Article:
Jon Stein, founder and CEO of Betterment, wrote an article in Fast Company called How to Win the Talent War. In this article Mr. Stein was talking about start-ups, but the points he made are applicable to all companies. He makes a distinction between three different types of candidates: A-players, brilliant misfits and future stars. I will let you read his article for the distinction, but obviously the desired candidate is the A-player. So how do you get this A-player? Stein offers a list of techniques, which are below with my comments.
- Be obsessive about networking. With this he means go beyond the use of LinkedIn. Go to where your brilliant employees hang out. To me the most important thing to realize is that everyone in the company is a recruiter, but most especially the head person.
- Look for the love. He makes an excellent point that if the candidate is not interested enough about the company to have learned about it before the interview then the match will not be there.
- Stay close to home. This means don’t forget your user groups or customers. Let them know you are hiring they might have a good referral for you.
- Hire Specialist. Actually he means to hire flexible specialists. Hire people who are good in several areas. Flexibility is key in smaller organizations.
- Pay for talent. This one can be tough for many companies, but Stein cites Steve Jobs saying “…the difference between an average programmer and a great programmer as being at least 25:1. Given these odds, paying 30% more for talent seems like a bargain.”
- Be Timely. He says that A-players don’t wait around and he is correct. One organization I knew took 19 weeks to hire someone and then wondered why they didn’t have the best talent. DUH. But at the same time this does not mean you need to be injudicious. Don’t avoid steps in your hiring process, just make them go faster. Being timely does not mean being sloppy. Stein concludes saying that you don’t need to waste time trying to decide between two A-players just hire them both. Sometimes you just have to take a risk.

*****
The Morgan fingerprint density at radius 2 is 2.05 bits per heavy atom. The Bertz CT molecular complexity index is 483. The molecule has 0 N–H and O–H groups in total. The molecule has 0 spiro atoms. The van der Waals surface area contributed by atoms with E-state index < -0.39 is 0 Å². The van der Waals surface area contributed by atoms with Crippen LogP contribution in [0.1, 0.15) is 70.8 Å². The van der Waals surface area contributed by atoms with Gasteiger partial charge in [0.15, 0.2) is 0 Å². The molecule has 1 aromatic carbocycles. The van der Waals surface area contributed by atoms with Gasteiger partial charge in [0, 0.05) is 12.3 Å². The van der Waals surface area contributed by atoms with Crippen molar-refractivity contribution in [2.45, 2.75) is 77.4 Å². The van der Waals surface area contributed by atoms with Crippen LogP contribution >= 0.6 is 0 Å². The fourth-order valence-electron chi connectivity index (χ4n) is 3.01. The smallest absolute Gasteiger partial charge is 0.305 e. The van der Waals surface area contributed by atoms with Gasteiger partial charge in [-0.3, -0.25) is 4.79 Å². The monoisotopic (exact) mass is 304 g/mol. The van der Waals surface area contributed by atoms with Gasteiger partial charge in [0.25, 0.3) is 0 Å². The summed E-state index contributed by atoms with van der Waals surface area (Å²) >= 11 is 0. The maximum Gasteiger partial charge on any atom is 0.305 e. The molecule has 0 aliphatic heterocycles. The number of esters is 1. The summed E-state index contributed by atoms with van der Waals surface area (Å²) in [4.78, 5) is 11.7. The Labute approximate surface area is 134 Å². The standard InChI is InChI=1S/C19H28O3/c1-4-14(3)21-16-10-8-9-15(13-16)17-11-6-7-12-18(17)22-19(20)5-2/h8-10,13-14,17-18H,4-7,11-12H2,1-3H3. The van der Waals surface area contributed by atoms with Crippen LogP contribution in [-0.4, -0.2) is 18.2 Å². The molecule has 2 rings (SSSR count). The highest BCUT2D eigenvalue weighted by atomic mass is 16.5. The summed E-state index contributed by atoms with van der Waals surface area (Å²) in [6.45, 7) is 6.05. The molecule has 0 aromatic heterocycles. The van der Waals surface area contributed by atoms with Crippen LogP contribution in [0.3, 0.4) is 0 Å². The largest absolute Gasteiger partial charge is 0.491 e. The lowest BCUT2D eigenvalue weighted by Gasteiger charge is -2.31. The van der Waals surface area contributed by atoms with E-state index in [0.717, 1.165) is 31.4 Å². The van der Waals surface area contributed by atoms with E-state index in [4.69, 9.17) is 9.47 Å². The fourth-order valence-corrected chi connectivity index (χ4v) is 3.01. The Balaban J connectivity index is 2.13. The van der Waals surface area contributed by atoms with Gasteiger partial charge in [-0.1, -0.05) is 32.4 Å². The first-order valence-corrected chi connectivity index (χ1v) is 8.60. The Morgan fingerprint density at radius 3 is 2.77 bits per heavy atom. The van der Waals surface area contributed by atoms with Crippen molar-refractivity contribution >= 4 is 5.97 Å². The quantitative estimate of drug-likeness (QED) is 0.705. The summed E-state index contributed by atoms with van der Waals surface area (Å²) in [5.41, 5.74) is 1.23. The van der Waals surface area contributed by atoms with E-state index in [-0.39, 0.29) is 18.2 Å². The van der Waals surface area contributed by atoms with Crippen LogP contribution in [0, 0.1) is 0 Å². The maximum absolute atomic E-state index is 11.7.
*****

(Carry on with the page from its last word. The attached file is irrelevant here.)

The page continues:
All of Stein’s tips dovetail well with my tips. These include:
- Understand the culture of the company by understanding the core competencies necessary for anyone to be successful at your company.
- Understand the job you are trying to fill. Not last years job description but the “right now” job description. This is not only understanding the tasks involved but understanding the competencies necessary to perform that work.
- Understand the goals of the department the person will be working in. Are you trying to introduce something or trying to make something fit.
- Construct an interview around that information… yes that means prepare your interview!
What other advice would you offer?
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